by Debra Danese
After teaching my students new choreography, I end the class or rehearsal by saying, “Don’t forget to review before we meet again.” However, in the next class I often need to reteach the movement rather than reviewing and adding on. To the students’ explanation that they don’t have time to practice because of school and other activities, I respond, “Practice in your mind,” because we all have time for that. To help them learn to do this effectively, I incorporate creative visualization into class time, a process that is often referred to by sports psychologists as “mental rehearsal.”
At the end of my teen classes, I take 10 minutes for this activity. Dancers put on clothing that will keep them warm and comfortable. I dim the lights, have the students lie on the floor with their eyes closed, and lead them through a guided meditation. The more senses they incorporate, the more they will benefit from this mental exercise.
I tell them to picture themselves doing the choreography. What do they see? Perhaps they are wearing their favorite leotard. What do they hear? Besides the music, they might hear their feet against the floor. Maybe they hear you (the teacher) counting aloud. Can they smell anything? Rosin on their shoes?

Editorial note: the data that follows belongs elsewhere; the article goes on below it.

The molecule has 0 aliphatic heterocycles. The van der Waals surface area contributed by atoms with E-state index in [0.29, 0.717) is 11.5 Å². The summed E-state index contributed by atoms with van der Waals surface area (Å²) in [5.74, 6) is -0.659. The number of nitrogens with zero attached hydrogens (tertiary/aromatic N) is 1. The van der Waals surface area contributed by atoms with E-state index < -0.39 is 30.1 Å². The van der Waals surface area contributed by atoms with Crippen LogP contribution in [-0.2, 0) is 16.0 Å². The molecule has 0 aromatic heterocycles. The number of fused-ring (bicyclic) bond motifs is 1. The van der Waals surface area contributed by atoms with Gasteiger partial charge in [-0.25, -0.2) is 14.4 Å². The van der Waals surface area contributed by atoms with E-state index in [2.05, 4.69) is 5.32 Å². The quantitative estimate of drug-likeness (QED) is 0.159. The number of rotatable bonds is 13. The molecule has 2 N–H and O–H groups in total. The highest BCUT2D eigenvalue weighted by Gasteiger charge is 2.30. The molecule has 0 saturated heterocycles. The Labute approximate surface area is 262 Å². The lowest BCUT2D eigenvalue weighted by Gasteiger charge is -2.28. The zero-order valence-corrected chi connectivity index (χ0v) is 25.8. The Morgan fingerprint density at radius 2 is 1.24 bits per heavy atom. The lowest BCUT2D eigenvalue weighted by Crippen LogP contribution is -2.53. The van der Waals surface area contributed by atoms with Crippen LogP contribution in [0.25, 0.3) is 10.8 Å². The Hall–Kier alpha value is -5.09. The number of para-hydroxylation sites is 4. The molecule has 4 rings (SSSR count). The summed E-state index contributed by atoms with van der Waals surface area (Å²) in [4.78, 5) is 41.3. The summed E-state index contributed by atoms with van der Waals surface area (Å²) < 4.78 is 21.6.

Then I stop talking and the dancers continue with their visualizations on their own for about five minutes.
The dancers stand up, and we run through the choreography. This reinforces the visualization with muscle memory. Because their muscles have cooled down, they do not have to dance full out.
I ask the dancers to rehearse mentally during the week. They can do it in bed before they go to sleep, when they brush their teeth or do their hair, or on their way to school. The idea is to get them into the habit. By combining mental and physical practice, your students will see improvement in their retention of choreography.
Debra Danese, RDE, is the director of Kdance Productions. She teaches and choreographs across the United States and abroad.